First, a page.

The propertization of intellectual property law has lead to the growing exclusivity of rights and concentration of markets in various intellectual property intensive contexts, such as the Internet. The twin trends of propertization and exclusivity are based on a false conception of the commons, as derived from Garret Hardin's tragedy of the commons. I argue that the activities of the intellectual property commons are very different from the activities of Hardin's commons. As a result, legal institutions need to reflect the activities of discovery and creation associated with the intellectual property commons. An activities focused approach to institutional design, I further argue, requires consideration of both distributive values and efficiency mindedness in constructing intellectual property law and markets. I focus on three distributive values, distributon among creators, between creators and users, and across generations. The normative criteria grounded in distributive justice are used to assess the current law on fair use and secondary liablity, particularly as applied to the legal treatment of file sharing and copyright on the Internet.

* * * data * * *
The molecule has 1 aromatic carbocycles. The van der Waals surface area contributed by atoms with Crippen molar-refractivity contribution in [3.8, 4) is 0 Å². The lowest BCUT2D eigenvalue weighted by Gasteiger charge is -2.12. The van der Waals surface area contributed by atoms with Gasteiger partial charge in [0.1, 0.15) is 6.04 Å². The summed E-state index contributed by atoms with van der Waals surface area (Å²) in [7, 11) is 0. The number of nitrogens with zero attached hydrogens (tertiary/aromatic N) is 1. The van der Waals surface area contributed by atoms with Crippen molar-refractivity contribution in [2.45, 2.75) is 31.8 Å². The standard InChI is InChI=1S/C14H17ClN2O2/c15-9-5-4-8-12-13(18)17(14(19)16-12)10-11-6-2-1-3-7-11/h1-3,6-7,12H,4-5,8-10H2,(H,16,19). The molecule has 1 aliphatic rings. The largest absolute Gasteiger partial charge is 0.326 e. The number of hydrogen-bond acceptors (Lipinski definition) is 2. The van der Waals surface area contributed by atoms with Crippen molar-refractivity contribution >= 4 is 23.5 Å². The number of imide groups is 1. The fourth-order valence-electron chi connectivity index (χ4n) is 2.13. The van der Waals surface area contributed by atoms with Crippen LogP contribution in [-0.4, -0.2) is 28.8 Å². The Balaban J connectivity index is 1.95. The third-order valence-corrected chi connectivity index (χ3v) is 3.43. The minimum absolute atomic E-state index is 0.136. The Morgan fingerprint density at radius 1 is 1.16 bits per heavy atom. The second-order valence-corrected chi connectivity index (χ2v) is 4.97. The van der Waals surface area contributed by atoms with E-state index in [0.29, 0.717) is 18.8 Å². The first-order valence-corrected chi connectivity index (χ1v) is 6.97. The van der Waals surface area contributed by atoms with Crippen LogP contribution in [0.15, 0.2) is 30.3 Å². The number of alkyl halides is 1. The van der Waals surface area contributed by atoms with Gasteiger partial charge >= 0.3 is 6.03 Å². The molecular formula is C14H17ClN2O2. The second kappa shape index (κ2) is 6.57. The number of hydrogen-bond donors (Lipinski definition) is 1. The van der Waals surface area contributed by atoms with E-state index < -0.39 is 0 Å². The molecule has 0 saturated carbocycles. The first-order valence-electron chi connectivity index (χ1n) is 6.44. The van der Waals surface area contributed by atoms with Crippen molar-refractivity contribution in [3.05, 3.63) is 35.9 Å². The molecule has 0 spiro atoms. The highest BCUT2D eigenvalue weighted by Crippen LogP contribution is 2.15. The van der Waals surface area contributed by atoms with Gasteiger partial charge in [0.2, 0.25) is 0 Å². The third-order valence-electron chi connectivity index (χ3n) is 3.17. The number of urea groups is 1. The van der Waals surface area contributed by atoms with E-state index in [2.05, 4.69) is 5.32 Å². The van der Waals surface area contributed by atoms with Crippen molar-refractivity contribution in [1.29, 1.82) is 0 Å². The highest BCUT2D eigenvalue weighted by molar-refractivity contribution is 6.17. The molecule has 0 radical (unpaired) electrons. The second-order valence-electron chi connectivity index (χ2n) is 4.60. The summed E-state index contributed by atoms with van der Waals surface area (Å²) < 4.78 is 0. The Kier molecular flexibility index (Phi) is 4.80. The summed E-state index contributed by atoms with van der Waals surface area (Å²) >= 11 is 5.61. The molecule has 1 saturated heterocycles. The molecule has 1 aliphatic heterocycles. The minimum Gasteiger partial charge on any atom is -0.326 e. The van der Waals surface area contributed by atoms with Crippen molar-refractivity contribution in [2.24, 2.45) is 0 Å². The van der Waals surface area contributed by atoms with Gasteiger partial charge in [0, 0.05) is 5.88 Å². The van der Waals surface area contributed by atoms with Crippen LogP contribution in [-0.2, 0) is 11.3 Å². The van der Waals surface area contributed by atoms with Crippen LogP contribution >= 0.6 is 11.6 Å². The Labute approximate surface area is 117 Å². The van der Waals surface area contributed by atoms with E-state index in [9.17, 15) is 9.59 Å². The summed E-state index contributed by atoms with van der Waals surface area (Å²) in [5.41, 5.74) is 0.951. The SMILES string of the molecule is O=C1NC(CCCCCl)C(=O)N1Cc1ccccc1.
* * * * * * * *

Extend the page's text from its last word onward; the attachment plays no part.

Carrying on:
Event submitted by Eventful on behalf of cubicgarden.
Added by cubicgarden on April 4, 2006